One winter’s morning a large company of friends was returning from a night out. We were wearing top hats and white gloves, and we had fine ladies with us as well. Everybody was tipsy, but not too much so, we were frolicking around, laughing, throwing snow at one another. Just as we were crossing Peetri marketplace, I saw a young girl holding a huge basket. The child was blue with cold, her thin fingers like small snakes curled around the handle of her basket. She was shivering in her thin cotton frock, her toes were sticking out from her worn shoes. She was picking horse droppings, used as pig feed by poor people in the slums. I felt sorry for the poor child, and without meaning anything bad, I snatched her basket and began doing her work for her. Many people had already turned up at the market, and quite a few of them stopped to marvel at the unusual sight: a gentleman in a top hat and white gloves picking horse droppings in the street. I was so busy that I failed to hear the first sniggers, the first insults. Within moments, I was surrounded by an angry circle of people. There were apprentices and street sweepers, factory workers and chauffeurs, chimney-sweeps and fruit sellers – they all stood around me and yelled. Somebody pushed me, I fell to the cobblestones, the basket turned over and in an instant I found myself trampled on. Everybody thought it his duty to kick me at least once, as if I were the vilest of the vile. Some time later, when the crowd had dispersed, I saw the same girl standing by the wall. She shook her little fists at me and swore horribly, using words I had never heard before, because I had broken her basket.
You see how the best intentions may turn into the ugliest deeds if you’re out of luck.“
August Gailit (9 januari 1891 – 5 november 1960)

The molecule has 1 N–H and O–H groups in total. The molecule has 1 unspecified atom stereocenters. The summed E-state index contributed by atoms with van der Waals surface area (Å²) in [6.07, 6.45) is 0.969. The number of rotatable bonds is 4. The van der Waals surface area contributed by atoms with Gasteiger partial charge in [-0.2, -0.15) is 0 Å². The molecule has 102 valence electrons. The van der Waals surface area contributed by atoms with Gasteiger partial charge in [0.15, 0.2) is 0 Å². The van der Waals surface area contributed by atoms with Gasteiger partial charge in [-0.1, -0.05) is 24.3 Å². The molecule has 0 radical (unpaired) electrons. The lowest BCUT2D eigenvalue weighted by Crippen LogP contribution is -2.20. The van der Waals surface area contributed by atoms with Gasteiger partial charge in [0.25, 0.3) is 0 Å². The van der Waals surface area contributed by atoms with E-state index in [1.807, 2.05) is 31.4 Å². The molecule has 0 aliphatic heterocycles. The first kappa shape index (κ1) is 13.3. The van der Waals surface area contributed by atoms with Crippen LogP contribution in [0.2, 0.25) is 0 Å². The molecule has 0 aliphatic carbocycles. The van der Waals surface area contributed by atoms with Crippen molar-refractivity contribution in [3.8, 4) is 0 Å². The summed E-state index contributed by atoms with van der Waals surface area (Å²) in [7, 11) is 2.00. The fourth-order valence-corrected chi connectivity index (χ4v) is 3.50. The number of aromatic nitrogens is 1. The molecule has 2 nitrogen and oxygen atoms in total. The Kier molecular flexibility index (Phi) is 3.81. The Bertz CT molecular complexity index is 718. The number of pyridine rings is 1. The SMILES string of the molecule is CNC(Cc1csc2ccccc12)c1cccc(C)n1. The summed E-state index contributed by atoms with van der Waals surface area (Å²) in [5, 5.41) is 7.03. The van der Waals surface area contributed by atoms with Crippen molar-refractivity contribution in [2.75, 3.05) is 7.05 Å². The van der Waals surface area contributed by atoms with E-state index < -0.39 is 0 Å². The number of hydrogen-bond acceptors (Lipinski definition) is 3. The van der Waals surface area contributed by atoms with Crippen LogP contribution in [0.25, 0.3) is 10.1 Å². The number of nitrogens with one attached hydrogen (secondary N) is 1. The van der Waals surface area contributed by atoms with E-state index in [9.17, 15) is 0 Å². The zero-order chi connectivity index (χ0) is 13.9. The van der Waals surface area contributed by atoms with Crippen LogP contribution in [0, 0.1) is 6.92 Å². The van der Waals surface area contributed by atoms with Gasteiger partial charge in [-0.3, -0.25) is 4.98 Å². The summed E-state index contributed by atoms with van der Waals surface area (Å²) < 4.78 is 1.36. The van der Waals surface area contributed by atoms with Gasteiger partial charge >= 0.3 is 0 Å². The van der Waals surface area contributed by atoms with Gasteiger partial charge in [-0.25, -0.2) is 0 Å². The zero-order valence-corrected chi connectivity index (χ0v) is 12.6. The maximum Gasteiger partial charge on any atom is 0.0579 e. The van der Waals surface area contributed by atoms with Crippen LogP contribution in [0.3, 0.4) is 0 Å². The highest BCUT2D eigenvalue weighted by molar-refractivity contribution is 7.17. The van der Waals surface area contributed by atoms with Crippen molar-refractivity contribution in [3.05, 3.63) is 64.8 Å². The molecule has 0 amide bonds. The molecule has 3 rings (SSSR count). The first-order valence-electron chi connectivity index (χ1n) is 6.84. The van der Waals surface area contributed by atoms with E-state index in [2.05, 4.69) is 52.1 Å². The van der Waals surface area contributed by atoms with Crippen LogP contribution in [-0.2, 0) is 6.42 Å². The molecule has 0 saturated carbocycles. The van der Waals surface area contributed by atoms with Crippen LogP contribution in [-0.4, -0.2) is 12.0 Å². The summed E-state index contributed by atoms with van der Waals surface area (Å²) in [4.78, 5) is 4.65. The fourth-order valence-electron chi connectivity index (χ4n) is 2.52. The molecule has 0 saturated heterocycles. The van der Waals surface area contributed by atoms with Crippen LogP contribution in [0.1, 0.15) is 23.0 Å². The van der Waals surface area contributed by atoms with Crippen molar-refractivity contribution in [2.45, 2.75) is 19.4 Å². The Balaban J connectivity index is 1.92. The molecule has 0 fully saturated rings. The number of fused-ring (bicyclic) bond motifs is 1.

Portret door Eduard Ole, 1932
On a Summer’s Day
When high noon on a summer’s day
makes the sky a fiery furnace
and the heart seeks a quiet corner for dreams,
then come to me, my weary friend.
A shady carob grows in my garden –
green, remote from the city’s crowds –
whose foliage whispers secrets of God.
Good my brother, let’s take refuge.
Pleasure and tenderness let us share
in the sweet hidden prime of noon,
and the mystery golden rays reveal
when sunlight pierces the rich shade.
When the black cold of a winter’s night
bruises you with its icy pinch
and frost sticks knives in your shivering flesh,
then come to me, blessed of God.
My dwelling is modest, lacking splendour,
but warm and bright and open to strangers.
A fire’s in the grate, on the table a candle –
my lost brother, stay and get warm.
When we hear a cry in the howling storm
we will think of the destitute starving outside.
We will weep for them – honest pitiful tears.
Good friend, my brother, let us embrace.
But when autumn approaches with rain and cloud
and the roof leaks and there’s moth in the heart
and the desolate world sinks, sullen, in mire,
then merciful brother, leave me alone.
I would be alone in the barren time
when the heart withers in slow decay.
Unseen. Unknown. No stranger understands.
Let me grieve alone in my silent pain.
Vertaald door Ruth Nevo
Chaim Nachman Bialik (9 januari 1873 – 4 juli 1934)
Zie voor nog meer schrijvers van de 9e januari ook mijn vorige blog van vandaag.